Making pregnancy safe: Is South Africa on track?

Kerry Gordon
Photo: Robert Yates/Department for International Development. Reproduced under CC-BY.
Kerry Gordon

Having a baby in South Africa can be dangerous. Despite a large government budget for maternal health and free maternity care in the public health system, the rate at which pregnant women die is troubling.

Women in South Africa have a 1 in 100 chance of dying during pregnancy in their lifetimes—many times higher than in the developed world.

In the developed world, the majority of deaths are the result of complications during pregnancy and labour, either from high blood pressure or excessive bleeding. Most of these deaths can be prevented if women are well taken care of during their pregnancies and have trained doctors and midwives present during birth. But in South Africa, more than 40% of maternal deaths are not related to pregnancy at all, and are because of diseases like HIV/AIDS or TB. Deaths related to pregnancy account for 28%, still higher in South Africa than in developed countries.

In 2000, the member states of the United Nations adopted the Millennium Development Goals (MDGs) to guide health policies. MDG5 deals with maternal health and aims to reduce the number of worldwide maternal deaths to 75% of the 1990 figure by 2015. To reach the MDG5 target, the maternal mortality ratio in South Africa would have to drop to 38 per 100 000 live births.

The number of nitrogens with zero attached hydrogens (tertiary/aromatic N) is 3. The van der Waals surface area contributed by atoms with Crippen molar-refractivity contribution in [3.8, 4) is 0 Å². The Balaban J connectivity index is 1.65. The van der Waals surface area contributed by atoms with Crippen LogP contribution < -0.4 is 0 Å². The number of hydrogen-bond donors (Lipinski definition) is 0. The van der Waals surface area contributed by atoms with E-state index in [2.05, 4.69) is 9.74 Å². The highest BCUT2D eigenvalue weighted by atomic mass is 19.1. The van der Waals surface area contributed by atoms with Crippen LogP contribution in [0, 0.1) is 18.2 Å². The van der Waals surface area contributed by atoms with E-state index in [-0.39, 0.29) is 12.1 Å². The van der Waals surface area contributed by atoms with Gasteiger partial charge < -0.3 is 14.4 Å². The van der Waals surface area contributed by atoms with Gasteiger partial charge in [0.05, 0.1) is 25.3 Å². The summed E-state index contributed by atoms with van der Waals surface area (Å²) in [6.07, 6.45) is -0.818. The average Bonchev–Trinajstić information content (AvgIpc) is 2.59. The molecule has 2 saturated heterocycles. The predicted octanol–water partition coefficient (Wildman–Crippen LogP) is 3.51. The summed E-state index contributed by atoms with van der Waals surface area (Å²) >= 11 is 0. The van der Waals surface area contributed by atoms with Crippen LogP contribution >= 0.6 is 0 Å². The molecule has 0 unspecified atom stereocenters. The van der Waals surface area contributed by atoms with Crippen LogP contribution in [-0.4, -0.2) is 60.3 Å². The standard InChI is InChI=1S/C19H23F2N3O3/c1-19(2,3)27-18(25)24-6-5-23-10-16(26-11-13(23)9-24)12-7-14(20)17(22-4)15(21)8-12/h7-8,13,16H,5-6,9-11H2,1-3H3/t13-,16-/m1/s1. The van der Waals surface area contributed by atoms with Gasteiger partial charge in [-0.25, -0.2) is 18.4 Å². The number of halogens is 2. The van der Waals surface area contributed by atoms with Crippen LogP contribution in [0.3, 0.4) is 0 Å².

We are 2 years away from the MDG5 target. Is South Africa on track?

The HIV epidemic has taken its toll on mothers—about 30% of pregnant women in South Africa are HIV-positive. From 1994 until 2010, the maternal mortality ratio almost doubled—mostly because of the HIV epidemic: from 369 to 625 deaths per 100 000 live births. Recently released data shows a decrease to 410 deaths per 100 000 live births.

Improvements in the number of non-pregnancy related deaths are mainly the cause for the drop. This is partly because of the roll-out of highly-active antiretroviral therapy (HAART) in 2002, making treatment for HIV more accessible.

With deaths related to pregnancy, the main issues are that despite having a large number of antennal clinics in South Africa, most are understaffed or lack well-trained staff such as midwives and doctors. Also, for a variety of reasons, women tend to attend the clinics late in their pregnancies—often too late to address any complications. The majority of antenatal clinics or primary healthcare sites are also under-resourced and don’t have the equipment to deal with emergencies.

In an effort to improve this, KZN and the North-West Province have recently rolled out an obstetric ambulance program that provides special ambulances to help pregnant women get to hospitals or clinics that have the resources and trained staff to deal with any complications during pregnancy or labour. The pilot projects with these ambulances showed a big improvement in keeping mothers safe.

Programs like the Mobile Alliance for Maternal Action (MAMA) which provides a cellphone app that tells pregnant women and new mothers how their babies are developing and what kind of care and treatment they should be receiving, are helping mothers make better decisions about their own health and that of their babies.

As things are now, we may not meet the MDG5 target by 2015. But our strained healthcare system is improving because of the Millennium Development Goals and the Department of Health has made maternal health a priority in South Africa. Most maternal deaths are preventable through improvements in service delivery, better trained staff, treatment of non-pregnancy related diseases and raised awareness of the complications of pregnancy.

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